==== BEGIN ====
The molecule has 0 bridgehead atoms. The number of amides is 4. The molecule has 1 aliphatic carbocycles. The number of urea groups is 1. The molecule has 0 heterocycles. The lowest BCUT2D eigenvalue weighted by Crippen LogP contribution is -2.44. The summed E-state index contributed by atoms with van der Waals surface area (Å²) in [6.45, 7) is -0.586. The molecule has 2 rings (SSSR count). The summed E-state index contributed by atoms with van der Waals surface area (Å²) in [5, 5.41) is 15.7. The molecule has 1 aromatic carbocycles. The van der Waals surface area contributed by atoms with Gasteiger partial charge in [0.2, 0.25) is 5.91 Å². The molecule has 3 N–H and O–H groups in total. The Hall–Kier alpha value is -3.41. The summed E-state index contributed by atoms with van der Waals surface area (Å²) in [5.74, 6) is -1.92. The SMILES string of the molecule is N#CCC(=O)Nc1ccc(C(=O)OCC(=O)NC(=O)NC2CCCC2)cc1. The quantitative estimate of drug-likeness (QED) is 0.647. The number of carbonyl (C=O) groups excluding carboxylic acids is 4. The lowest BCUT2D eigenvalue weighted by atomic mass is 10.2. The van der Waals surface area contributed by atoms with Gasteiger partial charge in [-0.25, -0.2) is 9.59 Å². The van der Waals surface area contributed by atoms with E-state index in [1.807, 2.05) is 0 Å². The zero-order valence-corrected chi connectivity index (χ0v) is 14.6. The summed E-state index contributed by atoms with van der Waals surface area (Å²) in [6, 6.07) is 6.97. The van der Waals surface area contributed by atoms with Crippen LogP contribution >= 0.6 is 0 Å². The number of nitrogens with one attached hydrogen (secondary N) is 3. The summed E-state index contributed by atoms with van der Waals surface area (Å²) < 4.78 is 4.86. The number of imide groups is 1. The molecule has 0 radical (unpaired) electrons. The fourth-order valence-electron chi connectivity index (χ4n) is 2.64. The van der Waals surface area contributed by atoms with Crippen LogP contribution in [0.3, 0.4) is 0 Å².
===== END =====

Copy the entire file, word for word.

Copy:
The molecule has 0 bridgehead atoms. The number of amides is 4. The molecule has 1 aliphatic carbocycles. The number of urea groups is 1. The molecule has 0 heterocycles. The lowest BCUT2D eigenvalue weighted by Crippen LogP contribution is -2.44. The summed E-state index contributed by atoms with van der Waals surface area (Å²) in [6.45, 7) is -0.586. The molecule has 2 rings (SSSR count). The summed E-state index contributed by atoms with van der Waals surface area (Å²) in [5, 5.41) is 15.7. The molecule has 1 aromatic carbocycles. The van der Waals surface area contributed by atoms with Gasteiger partial charge in [0.2, 0.25) is 5.91 Å². The molecule has 3 N–H and O–H groups in total. The Hall–Kier alpha value is -3.41. The summed E-state index contributed by atoms with van der Waals surface area (Å²) in [5.74, 6) is -1.92. The SMILES string of the molecule is N#CCC(=O)Nc1ccc(C(=O)OCC(=O)NC(=O)NC2CCCC2)cc1. The quantitative estimate of drug-likeness (QED) is 0.647. The number of carbonyl (C=O) groups excluding carboxylic acids is 4. The lowest BCUT2D eigenvalue weighted by atomic mass is 10.2. The van der Waals surface area contributed by atoms with Gasteiger partial charge in [-0.25, -0.2) is 9.59 Å². The van der Waals surface area contributed by atoms with E-state index in [1.807, 2.05) is 0 Å². The zero-order valence-corrected chi connectivity index (χ0v) is 14.6. The summed E-state index contributed by atoms with van der Waals surface area (Å²) in [6, 6.07) is 6.97. The van der Waals surface area contributed by atoms with Crippen LogP contribution >= 0.6 is 0 Å². The number of nitrogens with one attached hydrogen (secondary N) is 3. The summed E-state index contributed by atoms with van der Waals surface area (Å²) < 4.78 is 4.86. The number of imide groups is 1. The molecule has 0 radical (unpaired) electrons. The fourth-order valence-electron chi connectivity index (χ4n) is 2.64. The van der Waals surface area contributed by atoms with Crippen LogP contribution in [0.3, 0.4) is 0 Å².